SAO PAULO, Nov 6 (Reuters) - Brazilian President Michel Temer will not push to replace the head of the nation’s largest mining company, Vale SA, until the current executive’s mandate expires in May, a local newspaper reported.
Temer has been seeking a replacement for Chief Executive Murilo Ferreira, who was the preferred choice of impeached former President Dilma Rousseff and is considered by Temer’s camp to be too close to the previous administration.
But the newspaper Folha de S.Paulo reported at the weekend, without citing sources, that Temer will not try to force Ferreira’s early exit after coming up against resistance from state pension funds that have seats on Vale’s board.
Temer’s office did immediately responded to requests for comment and Vale said it would not comment on the report.
A person with direct knowledge of the situation told Reuters last month that Temer had met with the representative of an unnamed, major shareholder of Vale to discuss a potential change of command at the mining giant.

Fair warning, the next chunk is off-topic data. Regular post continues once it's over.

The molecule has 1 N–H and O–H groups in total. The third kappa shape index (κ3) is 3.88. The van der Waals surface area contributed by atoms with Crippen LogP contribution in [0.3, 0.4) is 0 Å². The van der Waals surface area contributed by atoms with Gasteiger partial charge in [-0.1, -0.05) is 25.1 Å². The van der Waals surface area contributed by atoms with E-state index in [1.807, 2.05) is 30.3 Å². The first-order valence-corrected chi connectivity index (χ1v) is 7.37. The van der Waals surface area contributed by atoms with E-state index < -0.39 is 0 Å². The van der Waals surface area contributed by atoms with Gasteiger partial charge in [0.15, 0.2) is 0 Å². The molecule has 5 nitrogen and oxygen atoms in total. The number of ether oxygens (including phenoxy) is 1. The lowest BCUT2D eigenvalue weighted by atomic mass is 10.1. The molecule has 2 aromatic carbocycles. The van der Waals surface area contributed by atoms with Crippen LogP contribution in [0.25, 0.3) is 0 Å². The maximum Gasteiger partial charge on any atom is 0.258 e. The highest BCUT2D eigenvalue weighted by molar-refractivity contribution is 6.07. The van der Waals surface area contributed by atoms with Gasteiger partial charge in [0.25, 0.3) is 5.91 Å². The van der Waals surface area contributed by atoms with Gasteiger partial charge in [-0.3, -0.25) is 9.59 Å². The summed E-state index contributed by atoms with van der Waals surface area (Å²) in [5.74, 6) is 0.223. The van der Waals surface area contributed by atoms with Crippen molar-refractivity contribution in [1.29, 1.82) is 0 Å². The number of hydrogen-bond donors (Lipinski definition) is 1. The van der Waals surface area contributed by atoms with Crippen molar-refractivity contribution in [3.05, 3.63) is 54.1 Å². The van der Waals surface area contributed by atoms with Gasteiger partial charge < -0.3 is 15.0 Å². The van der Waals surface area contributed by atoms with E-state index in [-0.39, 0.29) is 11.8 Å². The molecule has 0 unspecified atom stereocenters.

The same person, who was briefed on the discussion, said the company’s controlling shareholders would only agree to a change of leadership next year, when Ferreira’s term ends, and under a selection process conducted by an executive recruitment firm.
The government move to replace Ferreira is controversial. Vale, the world’s largest producer of iron ore, is a private company that is supposedly free from state interference.
However, Ferreira’s predecessor, Roger Agnelli, was pushed out during Rousseff’s first term after the government exerted pressure through state pension funds.
The O Globo newspaper reported Sunday, without citing sources, that Temer’s preferred candidate to replace Ferreira is Nelson Silva, head of strategy and management at state-run oil company Petrobras.
Petrobras’ press team did not immediately respond to requests for comment.
Reports earlier this year said Temer was being pressured to replace Ferreira by members of his party in the mining state of Minas Gerais, where Vale has large operations.
Vale has struggled in the face of slumping commodity prices and recorded its worst ever loss last year.
Its reputation was also damaged following the collapse of a tailings dam last November at the Samarco mine, owned by Vale SA and BHP Billiton. The accident killed 19 people and resulted in severe environmental damage across a wide swath of southeastern Brazil. (Reporting by Brad Brooks and Guillermo Parra-Bernal, editing by Ros Russell)